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J Virol. 2012 Apr;86(7):3513-27. doi: 10.1128/JVI.06971-11. Epub 2012 Feb 1.

Virus-activated interferon regulatory factor 7 upregulates expression of the interferon-regulated BST2 gene independently of interferon signaling.

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  • 1Laboratory of Human Retrovirology, Institut de Recherches Cliniques de Montréal, Montreal, Quebec, Canada.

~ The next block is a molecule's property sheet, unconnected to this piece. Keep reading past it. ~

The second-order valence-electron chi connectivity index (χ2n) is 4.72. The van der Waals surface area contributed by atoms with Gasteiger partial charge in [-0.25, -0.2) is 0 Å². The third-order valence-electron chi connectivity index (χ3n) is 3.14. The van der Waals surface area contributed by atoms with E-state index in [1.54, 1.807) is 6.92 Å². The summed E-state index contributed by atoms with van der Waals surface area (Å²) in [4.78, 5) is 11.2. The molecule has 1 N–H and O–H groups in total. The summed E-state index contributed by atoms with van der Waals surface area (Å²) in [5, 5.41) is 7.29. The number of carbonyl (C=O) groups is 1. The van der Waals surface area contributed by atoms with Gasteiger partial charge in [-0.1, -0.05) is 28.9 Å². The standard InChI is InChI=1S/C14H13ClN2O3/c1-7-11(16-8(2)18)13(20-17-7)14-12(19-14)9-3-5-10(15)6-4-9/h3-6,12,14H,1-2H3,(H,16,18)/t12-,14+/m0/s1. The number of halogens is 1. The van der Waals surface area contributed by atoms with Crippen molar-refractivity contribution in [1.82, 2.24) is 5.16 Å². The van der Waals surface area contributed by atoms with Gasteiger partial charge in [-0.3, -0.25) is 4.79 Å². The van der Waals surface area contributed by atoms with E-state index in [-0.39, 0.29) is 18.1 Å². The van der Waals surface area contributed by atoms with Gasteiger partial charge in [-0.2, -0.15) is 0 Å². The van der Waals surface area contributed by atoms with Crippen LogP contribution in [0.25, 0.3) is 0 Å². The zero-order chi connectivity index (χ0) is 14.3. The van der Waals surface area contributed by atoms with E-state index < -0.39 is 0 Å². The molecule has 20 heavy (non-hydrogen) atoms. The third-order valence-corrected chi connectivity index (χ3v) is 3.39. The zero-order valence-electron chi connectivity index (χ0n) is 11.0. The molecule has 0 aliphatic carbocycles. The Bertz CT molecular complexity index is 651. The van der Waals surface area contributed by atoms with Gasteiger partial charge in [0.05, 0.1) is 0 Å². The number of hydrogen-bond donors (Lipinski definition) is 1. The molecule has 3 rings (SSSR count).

BST-2/tetherin is an interferon (IFN)-inducible host restriction factor that inhibits the release of many enveloped viruses and functions as a negative-feedback regulator of IFN production by plasmacytoid dendritic cells. Currently, mechanisms underlying BST2 transcriptional regulation by type I IFN remain largely unknown. Here, we demonstrate that the BST2 promoter is a secondary target of the IFN cascade and show that a single IRF binding site is sufficient to render this promoter responsive to IFN-α. Interestingly, expression of IRF-1 or virus-activated forms of IRF-3 and IRF-7 stimulated the BST2 promoter even under conditions where type I IFN signaling was inhibited. Indeed, vesicular stomatitis virus could directly upregulate BST-2 during infection of mouse embryonic fibroblasts through a process that required IRF-7 but was independent from the type I IFN cascade; however, in order to achieve optimal BST-2 induction, the type I IFN cascade needed to be engaged through activation of IRF-3. Furthermore, using human peripheral blood mononuclear cells, we show that BST-2 upregulation is part of an early intrinsic immune response since TLR8 and TLR3 agonists, known to trigger pathways that mediate activation of IRF proteins, could upregulate BST-2 prior to engagement of the type I IFN pathway. Collectively, our findings reveal that BST2 is activated by the same signals that trigger type I IFN production, outlining a regulatory mechanism ensuring that production of type I IFN and expression of a host restriction factor involved in the IFN negative-feedback loop are closely coordinated.

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